North Korea on Thursday presented to the media a South Korean Baptist missionary who it says was arrested more than four months ago for allegedly trying to establish underground Christian churches in the country. With officials watching, he said he was sorry for his "anti-state" crimes.
In his first public appearance since his arrest, Kim Jung Wook appealed to North Korean authorities to show him mercy by releasing him, and also claimed he had received assistance from South Korea's intelligence agency.
South Korea has denied any spy links to Kim and on Thursday, it called for his quick release. Relations between North and South Korea have eased recently, with Pyongyang making conciliatory gestures such as allowing reunions between relatives separated since the Korean War. But tensions have remained, particularly over annual U.S.-South Korean military exercises that began this week.
In the past, North Korean authorities have held staged news conferences where detainees are presented before the media to make statements that they later recant. Sometimes, the government presents former defectors who have returned to the country to express contrition for their actions. North Korea has consistently ranked poorly on an index on media freedom produced by Reporters Without Borders.
Kim told reporters Thursday that he was arrested on Oct. 8 after crossing into the North from China, while trying to reach Pyongyang with Bibles, Christian instructional materials and movies.
Kim said he was unsure what punishment he would face. He said he requested the news conference to show his family he is in good health.
Kim said he had met numerous times with South Korean intelligence officials before entering the North from the Chinese border town of Dandong, and claimed he had received thousands of dollars from them for his service. He said he wanted to go into North Korea to establish a series of underground churches to spread Christianity.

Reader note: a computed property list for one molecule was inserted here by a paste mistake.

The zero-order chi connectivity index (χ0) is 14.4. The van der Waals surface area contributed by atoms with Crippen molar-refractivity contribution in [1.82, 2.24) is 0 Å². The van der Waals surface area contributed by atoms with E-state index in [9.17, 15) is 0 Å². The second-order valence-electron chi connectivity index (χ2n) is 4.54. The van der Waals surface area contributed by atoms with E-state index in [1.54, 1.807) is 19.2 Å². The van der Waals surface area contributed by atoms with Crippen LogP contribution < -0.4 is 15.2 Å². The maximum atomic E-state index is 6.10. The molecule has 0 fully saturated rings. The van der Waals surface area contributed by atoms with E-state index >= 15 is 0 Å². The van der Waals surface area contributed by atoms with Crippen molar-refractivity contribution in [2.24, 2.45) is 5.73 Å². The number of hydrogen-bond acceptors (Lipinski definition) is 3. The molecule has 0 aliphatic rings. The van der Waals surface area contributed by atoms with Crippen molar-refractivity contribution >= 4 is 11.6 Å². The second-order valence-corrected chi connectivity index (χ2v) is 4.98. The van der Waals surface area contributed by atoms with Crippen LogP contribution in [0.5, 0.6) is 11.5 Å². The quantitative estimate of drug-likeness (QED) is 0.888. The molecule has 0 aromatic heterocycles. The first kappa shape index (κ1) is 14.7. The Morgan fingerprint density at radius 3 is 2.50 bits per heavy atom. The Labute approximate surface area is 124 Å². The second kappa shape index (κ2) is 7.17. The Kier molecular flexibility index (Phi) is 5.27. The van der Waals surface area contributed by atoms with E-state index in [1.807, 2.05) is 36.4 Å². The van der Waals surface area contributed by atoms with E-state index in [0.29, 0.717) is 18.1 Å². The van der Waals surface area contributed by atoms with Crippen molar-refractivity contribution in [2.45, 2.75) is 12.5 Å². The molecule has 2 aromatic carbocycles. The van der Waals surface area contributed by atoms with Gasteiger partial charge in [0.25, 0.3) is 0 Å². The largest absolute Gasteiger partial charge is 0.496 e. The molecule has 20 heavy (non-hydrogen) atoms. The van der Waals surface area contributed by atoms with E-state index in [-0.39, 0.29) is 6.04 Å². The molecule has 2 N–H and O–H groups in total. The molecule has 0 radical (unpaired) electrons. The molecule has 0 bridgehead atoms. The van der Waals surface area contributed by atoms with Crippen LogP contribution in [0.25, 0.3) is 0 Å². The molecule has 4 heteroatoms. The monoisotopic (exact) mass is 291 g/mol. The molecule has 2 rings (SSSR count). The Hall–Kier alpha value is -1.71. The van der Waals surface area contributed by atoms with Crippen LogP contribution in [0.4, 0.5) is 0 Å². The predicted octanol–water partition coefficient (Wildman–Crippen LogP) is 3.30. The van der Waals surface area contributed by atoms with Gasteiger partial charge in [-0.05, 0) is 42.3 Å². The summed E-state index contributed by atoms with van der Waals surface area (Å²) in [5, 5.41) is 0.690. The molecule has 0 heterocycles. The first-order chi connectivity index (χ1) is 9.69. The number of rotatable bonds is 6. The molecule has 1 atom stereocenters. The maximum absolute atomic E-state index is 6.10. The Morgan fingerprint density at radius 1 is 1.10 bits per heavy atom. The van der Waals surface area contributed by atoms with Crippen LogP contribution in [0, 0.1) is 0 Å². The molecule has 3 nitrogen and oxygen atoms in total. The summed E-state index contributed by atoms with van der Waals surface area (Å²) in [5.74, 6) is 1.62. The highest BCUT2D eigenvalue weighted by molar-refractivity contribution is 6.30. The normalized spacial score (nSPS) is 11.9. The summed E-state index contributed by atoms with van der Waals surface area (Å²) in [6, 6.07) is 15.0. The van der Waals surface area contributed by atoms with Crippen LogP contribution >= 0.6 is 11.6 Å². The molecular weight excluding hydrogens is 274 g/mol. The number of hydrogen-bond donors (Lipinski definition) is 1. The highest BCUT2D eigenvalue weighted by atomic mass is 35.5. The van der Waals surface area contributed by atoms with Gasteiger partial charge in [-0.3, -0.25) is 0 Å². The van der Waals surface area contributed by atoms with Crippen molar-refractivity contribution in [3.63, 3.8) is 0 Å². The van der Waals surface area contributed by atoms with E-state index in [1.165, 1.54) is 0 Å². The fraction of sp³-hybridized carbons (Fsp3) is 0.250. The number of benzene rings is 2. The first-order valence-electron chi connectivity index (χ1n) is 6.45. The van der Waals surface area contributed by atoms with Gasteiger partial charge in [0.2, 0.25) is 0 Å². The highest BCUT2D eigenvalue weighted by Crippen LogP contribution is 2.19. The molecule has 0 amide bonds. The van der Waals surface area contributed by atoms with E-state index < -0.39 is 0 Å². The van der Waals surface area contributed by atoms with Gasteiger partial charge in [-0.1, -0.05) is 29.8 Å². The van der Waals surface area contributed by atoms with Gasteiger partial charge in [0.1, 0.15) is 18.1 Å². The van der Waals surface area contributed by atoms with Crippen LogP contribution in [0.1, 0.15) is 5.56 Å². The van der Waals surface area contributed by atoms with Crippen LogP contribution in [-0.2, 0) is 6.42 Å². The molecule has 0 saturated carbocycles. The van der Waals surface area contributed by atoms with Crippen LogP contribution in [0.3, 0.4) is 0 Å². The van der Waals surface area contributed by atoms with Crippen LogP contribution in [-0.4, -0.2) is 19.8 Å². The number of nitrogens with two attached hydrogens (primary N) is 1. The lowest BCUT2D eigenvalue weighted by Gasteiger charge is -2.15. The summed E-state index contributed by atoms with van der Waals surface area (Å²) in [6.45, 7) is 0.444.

"I was thinking of turning North Korea into a religious country, and destroying its present government and political system," Kim said. "I received money from the intelligence services and followed instructions from them, and arranged North Koreans to act as their spies. And I also set up an underground church in China, in Dandong, and got the members to talk and write, for me to collect details about the reality of life in North Korea, and I provided this to the intelligence services."
In November, North Korea's state media said the country had arrested a South Korean spy. South Korea's main spy agency, the National Intelligence Service, denied that and that it has any relations with Kim.
Later Thursday, South Korea urged North Korea to quickly release Kim. "It's hard to understand calling one of our citizens who engages in pure religious activities an anti-state criminal," Unification Ministry spokesman Kim Eui-do told a news conference.
Based largely in Dandong since 2007, Kim helped North Korean defectors get to South Korea via Thailand, Laos and other countries, according to a friend in Seoul, Joo Dongsik, who has shipped shoes, clothing and other items to Kim.
Recently, Kim had turned more to providing food and shelter to North Koreans who had received permission to go to China to look for jobs, often unsuccessfully, leaving them with no income and nowhere to go, said Joo, also a Baptist.